Gastroenterology Consult Rotation
Goals and Objectives
The goal of the consult rotation is to impart the basic skills of a gastroenterology consultant to the fellow. These include: a broad knowledge base, the ability to generate a relevant differential diagnosis based on an accurate history and physical examination, an understanding of the indications and contraindications for diagnostic and therapeutic procedures, skill at performing these procedures, the ability to think critically, and an appreciation of the humanistic and ethical aspects of medicine. The fellow will also have learned how to manage complex multifaceted disease processes in a coordinated way with multiple health care providers from varying disciplines.
Method of Teaching
The consult service assists in the management of patients while they are under the direct care of virtually every other clinical department on campus, including Family Medicine, Obstetrics & Gynecology, Internal Medicine, Neurology & Neurosurgery, Vascular Surgery, General Surgery, Cardiothoracic Surgery, Pediatrics, Psychiatry, and Geriatrics. At the present time there are three consult teams, one for general gastroenterology, pancreaticobiliary and one for hepatology.
- The Hepatology Service: Serves as the Medical Hepatology Team to the Liver Transplant Service, attends the weekly Wednesday Liver Transplant Conferences and the UTMB Liver Tumor Board consisting of invasive radiologists, oncologists, hepatic surgeons and hepatologists. This service has a hepatology or GI attending, 1 resident, 1 intern and several third year students or fourth year acting interns. It also serves as the Liver Consult Service for the Gastroenterology-General Internal Medicine Service for both patient care and teaching. It has a hepatologist faculty, 1 GI fellow, and a various number of residents and third and fourth year medical students.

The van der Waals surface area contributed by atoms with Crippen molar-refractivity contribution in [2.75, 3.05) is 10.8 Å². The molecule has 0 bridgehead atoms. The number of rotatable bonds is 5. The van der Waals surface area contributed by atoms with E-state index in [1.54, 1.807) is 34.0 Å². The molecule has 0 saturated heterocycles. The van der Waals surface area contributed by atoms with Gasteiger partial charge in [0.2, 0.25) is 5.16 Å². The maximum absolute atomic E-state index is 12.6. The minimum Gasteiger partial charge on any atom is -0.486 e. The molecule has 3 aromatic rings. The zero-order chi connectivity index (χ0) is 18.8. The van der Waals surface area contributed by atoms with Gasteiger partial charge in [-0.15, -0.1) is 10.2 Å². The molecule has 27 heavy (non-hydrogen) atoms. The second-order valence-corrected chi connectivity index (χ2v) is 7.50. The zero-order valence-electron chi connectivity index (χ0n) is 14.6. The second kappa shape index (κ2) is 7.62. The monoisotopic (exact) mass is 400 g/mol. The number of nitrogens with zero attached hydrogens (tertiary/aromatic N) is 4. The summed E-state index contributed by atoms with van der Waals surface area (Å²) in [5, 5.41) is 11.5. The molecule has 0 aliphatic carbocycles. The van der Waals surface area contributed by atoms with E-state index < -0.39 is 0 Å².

- The Gastroenterology Service: Serves as the Internal Consult to the Liver Transplant Service and GIM Maroon Team answering consultations in this area. There is a GI faculty and 2 fellows (who split the consults and procedures), various number of residents and students rotate as well.
- The Pancreaticobiliary Service: Answers consults from all services and consults for ERCP and EUS.
Each fellow will have 30 days of consultation and GI Clinic at MD Anderson Cancer Center. While there the fellow will return for our Friday conferences and TDC Clinic,and the pathology and radiology conferences. Fellows see patients independently, assimilate the core clinical information from a variety of sources (i.e., pathology, surgery, radiology, nutrition service), construct a problem list and a list of the differential diagnoses, and develop a diagnostic and therapeutic plan. This evaluation is then presented to the faculty on the service at the bedside on the same day as the initial evaluation. The faculty reviews the findings and modifies the assessment and plan formulated by the fellow according to any additional data that comes to light during the review of the case, and the faculty's own experience and knowledge. The faculty attending serves as a role model in developing the skills of a consultant and to foster a broad and scholarly approach to consultative gastroenterology. Risk/benefit and cost/benefit ratios are emphasized in these discussions. The role of the physician as a compassionate caregiver and teacher for the patient and his/her family is also emphasized and encouraged. Pathologic and radiologic findings and other primary data are reviewed by the team of housestaff and the attending GI faculty with experts in those areas. The fellows are expected to follow up on patients throughout the period of hospitalization and, where appropriate, in a longitudinal manner in the outpatient GI clinic after discharge.